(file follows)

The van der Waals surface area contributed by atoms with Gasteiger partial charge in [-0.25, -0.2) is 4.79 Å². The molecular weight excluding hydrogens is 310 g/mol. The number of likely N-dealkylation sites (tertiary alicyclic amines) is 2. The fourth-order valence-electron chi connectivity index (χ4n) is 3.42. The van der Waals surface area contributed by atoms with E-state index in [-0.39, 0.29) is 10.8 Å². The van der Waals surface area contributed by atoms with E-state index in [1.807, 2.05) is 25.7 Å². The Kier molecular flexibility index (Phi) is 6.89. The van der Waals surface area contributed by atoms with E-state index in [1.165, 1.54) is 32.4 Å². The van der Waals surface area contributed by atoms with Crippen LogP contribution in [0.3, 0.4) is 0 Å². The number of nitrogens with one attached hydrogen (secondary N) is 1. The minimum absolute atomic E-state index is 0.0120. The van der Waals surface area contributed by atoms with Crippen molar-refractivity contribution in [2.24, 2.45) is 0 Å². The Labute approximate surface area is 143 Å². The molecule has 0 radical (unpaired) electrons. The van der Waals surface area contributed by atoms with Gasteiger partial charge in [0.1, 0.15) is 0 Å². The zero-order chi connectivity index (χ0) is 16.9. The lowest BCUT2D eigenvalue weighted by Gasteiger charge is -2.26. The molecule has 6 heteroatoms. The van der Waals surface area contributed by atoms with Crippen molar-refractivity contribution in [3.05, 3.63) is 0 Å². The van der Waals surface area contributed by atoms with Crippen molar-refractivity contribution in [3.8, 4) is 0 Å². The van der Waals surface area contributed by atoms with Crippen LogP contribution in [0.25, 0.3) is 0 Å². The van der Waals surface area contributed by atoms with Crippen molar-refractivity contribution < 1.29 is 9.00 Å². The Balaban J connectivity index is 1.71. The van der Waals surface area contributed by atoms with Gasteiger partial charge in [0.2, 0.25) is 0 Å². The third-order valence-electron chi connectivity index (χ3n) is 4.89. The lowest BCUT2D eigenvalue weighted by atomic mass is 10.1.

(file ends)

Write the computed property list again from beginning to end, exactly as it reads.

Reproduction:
The van der Waals surface area contributed by atoms with Gasteiger partial charge in [-0.25, -0.2) is 4.79 Å². The molecular weight excluding hydrogens is 310 g/mol. The number of likely N-dealkylation sites (tertiary alicyclic amines) is 2. The fourth-order valence-electron chi connectivity index (χ4n) is 3.42. The van der Waals surface area contributed by atoms with E-state index in [-0.39, 0.29) is 10.8 Å². The van der Waals surface area contributed by atoms with E-state index in [1.807, 2.05) is 25.7 Å². The Kier molecular flexibility index (Phi) is 6.89. The van der Waals surface area contributed by atoms with E-state index in [1.165, 1.54) is 32.4 Å². The van der Waals surface area contributed by atoms with Crippen LogP contribution in [0.3, 0.4) is 0 Å². The number of nitrogens with one attached hydrogen (secondary N) is 1. The minimum absolute atomic E-state index is 0.0120. The van der Waals surface area contributed by atoms with Crippen molar-refractivity contribution in [2.24, 2.45) is 0 Å². The Labute approximate surface area is 143 Å². The molecule has 0 radical (unpaired) electrons. The van der Waals surface area contributed by atoms with Gasteiger partial charge in [0.1, 0.15) is 0 Å². The zero-order chi connectivity index (χ0) is 16.9. The lowest BCUT2D eigenvalue weighted by Gasteiger charge is -2.26. The molecule has 6 heteroatoms. The van der Waals surface area contributed by atoms with Crippen molar-refractivity contribution in [3.05, 3.63) is 0 Å². The van der Waals surface area contributed by atoms with Crippen molar-refractivity contribution in [3.8, 4) is 0 Å². The van der Waals surface area contributed by atoms with Crippen LogP contribution in [0.25, 0.3) is 0 Å². The van der Waals surface area contributed by atoms with Crippen molar-refractivity contribution < 1.29 is 9.00 Å². The Balaban J connectivity index is 1.71. The van der Waals surface area contributed by atoms with Gasteiger partial charge in [0.2, 0.25) is 0 Å². The third-order valence-electron chi connectivity index (χ3n) is 4.89. The lowest BCUT2D eigenvalue weighted by atomic mass is 10.1.